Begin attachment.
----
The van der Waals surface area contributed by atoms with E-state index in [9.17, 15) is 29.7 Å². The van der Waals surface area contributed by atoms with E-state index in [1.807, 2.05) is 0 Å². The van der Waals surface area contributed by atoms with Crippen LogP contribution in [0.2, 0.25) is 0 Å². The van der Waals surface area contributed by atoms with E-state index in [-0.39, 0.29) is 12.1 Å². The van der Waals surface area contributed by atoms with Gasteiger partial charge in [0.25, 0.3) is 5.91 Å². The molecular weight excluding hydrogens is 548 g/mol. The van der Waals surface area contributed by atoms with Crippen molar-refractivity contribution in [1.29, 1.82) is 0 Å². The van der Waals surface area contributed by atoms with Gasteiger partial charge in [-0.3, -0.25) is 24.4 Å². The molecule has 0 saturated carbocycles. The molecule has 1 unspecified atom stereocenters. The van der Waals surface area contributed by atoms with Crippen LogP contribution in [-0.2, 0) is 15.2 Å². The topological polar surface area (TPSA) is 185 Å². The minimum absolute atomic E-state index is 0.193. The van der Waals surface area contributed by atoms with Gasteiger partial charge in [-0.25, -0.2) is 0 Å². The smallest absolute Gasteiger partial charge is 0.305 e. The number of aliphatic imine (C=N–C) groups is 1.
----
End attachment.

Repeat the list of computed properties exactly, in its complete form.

The van der Waals surface area contributed by atoms with E-state index in [9.17, 15) is 29.7 Å². The van der Waals surface area contributed by atoms with E-state index in [1.807, 2.05) is 0 Å². The van der Waals surface area contributed by atoms with Crippen LogP contribution in [0.2, 0.25) is 0 Å². The van der Waals surface area contributed by atoms with E-state index in [-0.39, 0.29) is 12.1 Å². The van der Waals surface area contributed by atoms with Gasteiger partial charge in [0.25, 0.3) is 5.91 Å². The molecular weight excluding hydrogens is 548 g/mol. The van der Waals surface area contributed by atoms with Crippen molar-refractivity contribution in [1.29, 1.82) is 0 Å². The van der Waals surface area contributed by atoms with Gasteiger partial charge in [-0.3, -0.25) is 24.4 Å². The molecule has 0 saturated carbocycles. The molecule has 1 unspecified atom stereocenters. The van der Waals surface area contributed by atoms with Crippen LogP contribution in [-0.2, 0) is 15.2 Å². The topological polar surface area (TPSA) is 185 Å². The minimum absolute atomic E-state index is 0.193. The van der Waals surface area contributed by atoms with Gasteiger partial charge in [-0.25, -0.2) is 0 Å². The smallest absolute Gasteiger partial charge is 0.305 e. The number of aliphatic imine (C=N–C) groups is 1.